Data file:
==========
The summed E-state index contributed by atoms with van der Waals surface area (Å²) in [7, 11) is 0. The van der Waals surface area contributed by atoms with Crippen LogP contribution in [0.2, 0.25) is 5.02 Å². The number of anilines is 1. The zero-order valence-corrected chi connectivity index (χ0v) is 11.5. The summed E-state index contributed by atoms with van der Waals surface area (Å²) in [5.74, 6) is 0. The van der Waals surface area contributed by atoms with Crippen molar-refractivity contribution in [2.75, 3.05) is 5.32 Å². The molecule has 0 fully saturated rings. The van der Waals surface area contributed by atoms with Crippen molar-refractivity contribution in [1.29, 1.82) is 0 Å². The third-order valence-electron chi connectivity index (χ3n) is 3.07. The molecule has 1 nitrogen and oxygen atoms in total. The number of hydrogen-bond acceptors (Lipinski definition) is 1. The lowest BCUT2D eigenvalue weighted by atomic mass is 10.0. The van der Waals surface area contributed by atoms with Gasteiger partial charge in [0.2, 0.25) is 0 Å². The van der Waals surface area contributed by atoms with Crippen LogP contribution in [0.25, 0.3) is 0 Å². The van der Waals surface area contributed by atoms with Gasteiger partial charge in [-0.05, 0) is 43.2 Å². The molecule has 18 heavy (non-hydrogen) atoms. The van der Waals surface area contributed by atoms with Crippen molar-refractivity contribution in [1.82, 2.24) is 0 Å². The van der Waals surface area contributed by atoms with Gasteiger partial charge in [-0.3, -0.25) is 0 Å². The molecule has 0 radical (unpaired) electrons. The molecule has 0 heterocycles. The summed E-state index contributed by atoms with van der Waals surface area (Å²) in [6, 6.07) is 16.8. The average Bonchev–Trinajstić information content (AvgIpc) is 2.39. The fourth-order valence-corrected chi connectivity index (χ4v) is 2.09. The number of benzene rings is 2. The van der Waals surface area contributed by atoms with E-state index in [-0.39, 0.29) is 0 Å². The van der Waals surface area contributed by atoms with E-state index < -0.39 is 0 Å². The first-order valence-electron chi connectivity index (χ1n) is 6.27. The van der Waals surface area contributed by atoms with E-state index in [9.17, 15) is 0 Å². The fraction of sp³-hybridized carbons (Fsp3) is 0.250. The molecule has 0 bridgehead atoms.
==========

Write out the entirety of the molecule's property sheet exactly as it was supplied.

The summed E-state index contributed by atoms with van der Waals surface area (Å²) in [7, 11) is 0. The van der Waals surface area contributed by atoms with Crippen LogP contribution in [0.2, 0.25) is 5.02 Å². The number of anilines is 1. The zero-order valence-corrected chi connectivity index (χ0v) is 11.5. The summed E-state index contributed by atoms with van der Waals surface area (Å²) in [5.74, 6) is 0. The van der Waals surface area contributed by atoms with Crippen molar-refractivity contribution in [2.75, 3.05) is 5.32 Å². The molecule has 0 fully saturated rings. The van der Waals surface area contributed by atoms with Crippen molar-refractivity contribution in [1.29, 1.82) is 0 Å². The third-order valence-electron chi connectivity index (χ3n) is 3.07. The molecule has 1 nitrogen and oxygen atoms in total. The number of hydrogen-bond acceptors (Lipinski definition) is 1. The lowest BCUT2D eigenvalue weighted by atomic mass is 10.0. The van der Waals surface area contributed by atoms with Gasteiger partial charge in [0.2, 0.25) is 0 Å². The van der Waals surface area contributed by atoms with Crippen LogP contribution in [0.25, 0.3) is 0 Å². The van der Waals surface area contributed by atoms with Gasteiger partial charge in [-0.05, 0) is 43.2 Å². The molecule has 18 heavy (non-hydrogen) atoms. The van der Waals surface area contributed by atoms with Crippen molar-refractivity contribution in [1.82, 2.24) is 0 Å². The van der Waals surface area contributed by atoms with Gasteiger partial charge in [-0.3, -0.25) is 0 Å². The molecule has 0 radical (unpaired) electrons. The molecule has 0 heterocycles. The summed E-state index contributed by atoms with van der Waals surface area (Å²) in [6, 6.07) is 16.8. The average Bonchev–Trinajstić information content (AvgIpc) is 2.39. The fourth-order valence-corrected chi connectivity index (χ4v) is 2.09. The number of benzene rings is 2. The van der Waals surface area contributed by atoms with E-state index in [-0.39, 0.29) is 0 Å². The van der Waals surface area contributed by atoms with E-state index < -0.39 is 0 Å². The first-order valence-electron chi connectivity index (χ1n) is 6.27. The van der Waals surface area contributed by atoms with E-state index in [9.17, 15) is 0 Å². The fraction of sp³-hybridized carbons (Fsp3) is 0.250. The molecule has 0 bridgehead atoms.